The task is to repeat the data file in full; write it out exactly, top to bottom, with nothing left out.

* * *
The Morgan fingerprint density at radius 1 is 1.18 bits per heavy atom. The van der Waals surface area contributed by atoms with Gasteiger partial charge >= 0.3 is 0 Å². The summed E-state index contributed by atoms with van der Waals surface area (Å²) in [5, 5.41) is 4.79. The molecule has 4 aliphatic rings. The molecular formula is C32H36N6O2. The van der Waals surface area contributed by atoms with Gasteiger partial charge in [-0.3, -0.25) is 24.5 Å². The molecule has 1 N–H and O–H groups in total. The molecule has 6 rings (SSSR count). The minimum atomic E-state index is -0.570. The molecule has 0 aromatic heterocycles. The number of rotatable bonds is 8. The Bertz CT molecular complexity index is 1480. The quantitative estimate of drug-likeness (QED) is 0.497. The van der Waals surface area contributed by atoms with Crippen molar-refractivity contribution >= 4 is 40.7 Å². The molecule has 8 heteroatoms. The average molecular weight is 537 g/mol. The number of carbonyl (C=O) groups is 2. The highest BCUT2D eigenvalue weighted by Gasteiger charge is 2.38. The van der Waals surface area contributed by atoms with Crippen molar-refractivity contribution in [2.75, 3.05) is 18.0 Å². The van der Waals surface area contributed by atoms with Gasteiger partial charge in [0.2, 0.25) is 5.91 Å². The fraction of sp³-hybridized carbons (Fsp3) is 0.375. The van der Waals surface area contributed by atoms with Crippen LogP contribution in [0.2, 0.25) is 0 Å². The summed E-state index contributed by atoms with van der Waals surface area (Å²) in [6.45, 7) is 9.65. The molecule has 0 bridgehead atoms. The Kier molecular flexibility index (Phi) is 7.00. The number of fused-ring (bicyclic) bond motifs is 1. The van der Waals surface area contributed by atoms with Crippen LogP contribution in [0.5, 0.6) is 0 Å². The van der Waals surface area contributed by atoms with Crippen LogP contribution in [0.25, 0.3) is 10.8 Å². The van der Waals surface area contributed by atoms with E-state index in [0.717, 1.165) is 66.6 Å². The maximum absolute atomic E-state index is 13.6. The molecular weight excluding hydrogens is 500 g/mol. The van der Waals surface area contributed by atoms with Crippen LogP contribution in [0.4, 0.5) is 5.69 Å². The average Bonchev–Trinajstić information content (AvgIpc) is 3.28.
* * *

The Morgan fingerprint density at radius 1 is 1.18 bits per heavy atom. The van der Waals surface area contributed by atoms with Gasteiger partial charge >= 0.3 is 0 Å². The summed E-state index contributed by atoms with van der Waals surface area (Å²) in [5, 5.41) is 4.79. The molecule has 4 aliphatic rings. The molecular formula is C32H36N6O2. The van der Waals surface area contributed by atoms with Gasteiger partial charge in [-0.3, -0.25) is 24.5 Å². The molecule has 1 N–H and O–H groups in total. The molecule has 6 rings (SSSR count). The minimum atomic E-state index is -0.570. The molecule has 0 aromatic heterocycles. The number of rotatable bonds is 8. The Bertz CT molecular complexity index is 1480. The quantitative estimate of drug-likeness (QED) is 0.497. The van der Waals surface area contributed by atoms with Crippen molar-refractivity contribution >= 4 is 40.7 Å². The molecule has 8 heteroatoms. The average molecular weight is 537 g/mol. The number of carbonyl (C=O) groups is 2. The highest BCUT2D eigenvalue weighted by Gasteiger charge is 2.38. The van der Waals surface area contributed by atoms with Crippen molar-refractivity contribution in [2.75, 3.05) is 18.0 Å². The van der Waals surface area contributed by atoms with Gasteiger partial charge in [0.2, 0.25) is 5.91 Å². The fraction of sp³-hybridized carbons (Fsp3) is 0.375. The van der Waals surface area contributed by atoms with Crippen LogP contribution in [0.2, 0.25) is 0 Å². The summed E-state index contributed by atoms with van der Waals surface area (Å²) in [6.45, 7) is 9.65. The molecule has 0 bridgehead atoms. The Kier molecular flexibility index (Phi) is 7.00. The number of fused-ring (bicyclic) bond motifs is 1. The van der Waals surface area contributed by atoms with Crippen LogP contribution in [0.5, 0.6) is 0 Å². The van der Waals surface area contributed by atoms with Crippen LogP contribution in [0.25, 0.3) is 10.8 Å². The van der Waals surface area contributed by atoms with E-state index in [0.717, 1.165) is 66.6 Å². The maximum absolute atomic E-state index is 13.6. The molecular weight excluding hydrogens is 500 g/mol. The van der Waals surface area contributed by atoms with Crippen LogP contribution in [0.4, 0.5) is 5.69 Å². The average Bonchev–Trinajstić information content (AvgIpc) is 3.28.